• e.g. Ford bought Jaguar, Ford is low to mid class while Jaguar is high class. They don’t compete and when they merge they now cater to a bigger market
  • External growth methods
      • Conglomerate mergers, takeovers, or acquisitions
        • Amalgamation of two businesses that are in completely different markets
        • Results in dissolution of original business entities in favor of forming a new one
        • Reasons for mergers:
          • They want to increase revenue
          • Fight the rising of prices together
          • Increased customer satisfaction (new and better content)
          • Bigger market
        • Reasons for failure:
          • The companies could not synergize
          • The competition was stronger than the merged business
          • Conflicting cultures
          • Poor management and leadership
          • Poor timing/recession
      • Joint ventures
        • Two companies join for a specific undertaking and set-up a new legal entity
        • e.g. Sony + Ericsson = Sony Ericsson
      • Strategic alliances
        • Like a joint venture, but NO new legal entity is created (only for a specific project or product)
        • Profit is split between the two companies
      • Franchising
        • An individual buys the right to operate under another business’ name
        • Can be offered individuals or large businesses
        • Franchisee pays a franchise fee (royalties and supplies) and is given a license to operate by the franchiser
        • Franchisee is a different type of entrepreneur – much less risk compared to the normal entrepreneur
        • Franchiser provides marketing, training and equipment to set-up
          • Support to ensure business will have a good chance of success, retain good brand image, and maintain standard of product/service quality
          • Franchiser may take a portion of profits and has a say on how the business should be run
        • Franchisor
          • Benefits
            • Grow cheaply and quickly
            • Less manpower to directly manage
            • Income from franchise fee, royalties, and supply purchases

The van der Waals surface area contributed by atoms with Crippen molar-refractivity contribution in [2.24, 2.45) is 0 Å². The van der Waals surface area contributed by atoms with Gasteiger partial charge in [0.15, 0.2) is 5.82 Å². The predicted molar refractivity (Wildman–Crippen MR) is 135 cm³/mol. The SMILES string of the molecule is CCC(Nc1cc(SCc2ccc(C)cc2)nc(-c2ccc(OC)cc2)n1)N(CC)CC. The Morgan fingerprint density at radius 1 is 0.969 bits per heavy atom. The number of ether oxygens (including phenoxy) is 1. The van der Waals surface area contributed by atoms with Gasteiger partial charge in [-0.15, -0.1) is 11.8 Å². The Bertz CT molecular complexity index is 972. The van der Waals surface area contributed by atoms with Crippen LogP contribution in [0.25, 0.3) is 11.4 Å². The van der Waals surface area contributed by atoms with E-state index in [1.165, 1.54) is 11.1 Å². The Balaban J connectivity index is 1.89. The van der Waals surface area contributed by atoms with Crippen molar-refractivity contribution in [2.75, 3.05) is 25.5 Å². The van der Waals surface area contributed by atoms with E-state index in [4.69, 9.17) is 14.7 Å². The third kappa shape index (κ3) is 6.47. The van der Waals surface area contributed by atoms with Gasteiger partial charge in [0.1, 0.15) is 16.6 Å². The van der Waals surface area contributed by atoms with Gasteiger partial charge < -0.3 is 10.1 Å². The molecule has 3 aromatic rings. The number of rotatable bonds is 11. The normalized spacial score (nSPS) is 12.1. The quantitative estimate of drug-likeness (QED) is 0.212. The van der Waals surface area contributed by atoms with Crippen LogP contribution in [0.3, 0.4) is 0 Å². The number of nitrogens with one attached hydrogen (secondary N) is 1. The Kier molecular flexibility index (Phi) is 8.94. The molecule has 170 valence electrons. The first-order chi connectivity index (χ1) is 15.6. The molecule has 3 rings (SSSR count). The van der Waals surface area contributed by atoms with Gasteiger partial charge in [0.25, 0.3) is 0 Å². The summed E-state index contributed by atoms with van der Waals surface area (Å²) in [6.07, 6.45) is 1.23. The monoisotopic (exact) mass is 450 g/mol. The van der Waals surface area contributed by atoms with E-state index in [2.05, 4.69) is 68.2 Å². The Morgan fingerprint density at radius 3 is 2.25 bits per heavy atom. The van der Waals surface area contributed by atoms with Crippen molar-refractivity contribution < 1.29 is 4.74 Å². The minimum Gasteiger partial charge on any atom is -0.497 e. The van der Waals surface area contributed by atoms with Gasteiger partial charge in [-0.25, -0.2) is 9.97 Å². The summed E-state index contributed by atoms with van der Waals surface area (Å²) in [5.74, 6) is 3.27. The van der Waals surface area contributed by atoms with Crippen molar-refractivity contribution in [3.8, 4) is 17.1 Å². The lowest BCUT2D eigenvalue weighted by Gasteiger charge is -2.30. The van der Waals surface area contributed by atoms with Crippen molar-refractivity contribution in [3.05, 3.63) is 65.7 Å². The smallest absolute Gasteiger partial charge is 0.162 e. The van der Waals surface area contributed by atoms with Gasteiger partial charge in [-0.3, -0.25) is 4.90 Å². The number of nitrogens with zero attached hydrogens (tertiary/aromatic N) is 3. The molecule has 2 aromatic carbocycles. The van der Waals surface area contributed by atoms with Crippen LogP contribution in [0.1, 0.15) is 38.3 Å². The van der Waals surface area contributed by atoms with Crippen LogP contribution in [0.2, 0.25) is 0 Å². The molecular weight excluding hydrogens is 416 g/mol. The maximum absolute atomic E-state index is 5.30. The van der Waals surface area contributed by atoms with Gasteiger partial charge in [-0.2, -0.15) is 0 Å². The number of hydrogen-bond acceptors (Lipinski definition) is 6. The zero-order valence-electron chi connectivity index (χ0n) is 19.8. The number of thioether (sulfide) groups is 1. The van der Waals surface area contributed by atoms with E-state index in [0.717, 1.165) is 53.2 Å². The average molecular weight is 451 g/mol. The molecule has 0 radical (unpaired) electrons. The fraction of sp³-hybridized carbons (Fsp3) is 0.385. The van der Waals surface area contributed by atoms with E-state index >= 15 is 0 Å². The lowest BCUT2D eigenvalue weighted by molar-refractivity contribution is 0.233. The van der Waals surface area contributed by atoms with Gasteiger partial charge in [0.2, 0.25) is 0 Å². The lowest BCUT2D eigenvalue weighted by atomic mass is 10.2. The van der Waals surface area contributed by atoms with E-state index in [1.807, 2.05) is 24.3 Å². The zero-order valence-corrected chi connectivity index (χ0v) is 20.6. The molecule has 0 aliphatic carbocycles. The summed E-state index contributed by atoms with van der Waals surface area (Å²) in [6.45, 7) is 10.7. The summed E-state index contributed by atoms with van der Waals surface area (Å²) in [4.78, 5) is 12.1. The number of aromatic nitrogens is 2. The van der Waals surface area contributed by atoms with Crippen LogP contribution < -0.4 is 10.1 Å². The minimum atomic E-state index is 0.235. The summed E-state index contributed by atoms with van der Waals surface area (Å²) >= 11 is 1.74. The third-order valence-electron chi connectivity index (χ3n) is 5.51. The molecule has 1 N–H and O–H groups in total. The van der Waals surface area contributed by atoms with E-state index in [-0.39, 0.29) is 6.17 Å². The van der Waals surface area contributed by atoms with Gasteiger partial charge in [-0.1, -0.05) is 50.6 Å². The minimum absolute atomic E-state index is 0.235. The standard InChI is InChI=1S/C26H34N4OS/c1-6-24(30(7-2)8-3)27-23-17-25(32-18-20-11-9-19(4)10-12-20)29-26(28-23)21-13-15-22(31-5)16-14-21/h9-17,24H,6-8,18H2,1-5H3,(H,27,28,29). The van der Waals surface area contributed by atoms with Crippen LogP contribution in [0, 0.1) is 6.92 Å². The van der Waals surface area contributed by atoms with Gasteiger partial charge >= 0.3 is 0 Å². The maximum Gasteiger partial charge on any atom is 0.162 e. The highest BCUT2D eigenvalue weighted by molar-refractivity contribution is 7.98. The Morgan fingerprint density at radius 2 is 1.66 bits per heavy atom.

• Downside
            • Not easy to revoke
            • Less control over quality or performance of franchise
            • Conflict in profit vs. volume
        • Franchisee
          • Benefits
            • Known brand results in strong start-up sales
            • Support from franchisor
            • Easy financing options
            • Lower cost of supplies because of economies of scale (though sometimes the franchisor charges high for supplies)
          • Downsides
            • Little freedom/flexibility in running
            • Franchise/start up fee may be too costly
            • Bad management in headquarters affects all branches
            • Still not guaranteed success
  • Globalization
      • Expansion of a business worldwide
      • Contributing factors:
        • Advancement in technology – reduced cost of production and information interchange
        • Trade liberalization and deregulation – easing of government rules, trade barriers, tariffs
        • Multicultural awareness – appreciation of foreign culture means consumers may patronize products from other countries
        • Language – ease of communication
  • Multinational corporations (MNCs)
    • MNCs are businesses with operations in two or more countries.
    • Advantages:
      • Expand customer base beyond the domestic market
      • Achieve greater economies of scale
      • Work around government barriers to imports
      • Access to cheaper or more abundant raw materials and labour
      • Spread risks in any one market through diversification
    • Impact on domestic businesses of a host country
      • Increase competition which increases customer expectations
      • Drive up expenses and costs for local businesses
      • May dominate particular markets and distribution channels
      • Allows local businesses access to foreign capital and shareholders
      • Can provide R&D, and technological advancement for local businesses
    • Impact on economic & socio-political conditions of host country
      • Economical
        • Foreign direct investments
        • More options for consumers
        • May threaten local industries
        • Develop high-tech industries
        • Balance of trade (exports > imports)
      • Employment
        • Job creation with new skills
        • Unemployment when workers are displaced in local industries
      • Sociological Impact
        • Change in behavior, consumption patterns and lifestyle
      • Environmental Impact
        • Utilization of resources
        • Increase waste
        • Possible environmental degradation (leading to climate change)
      • Political
        • Calls for stabler policies (e.g. deregulation, removal of trade barriers)
        • Public-private sector partnerships

Kim De Leon1.6. Growth and Evolution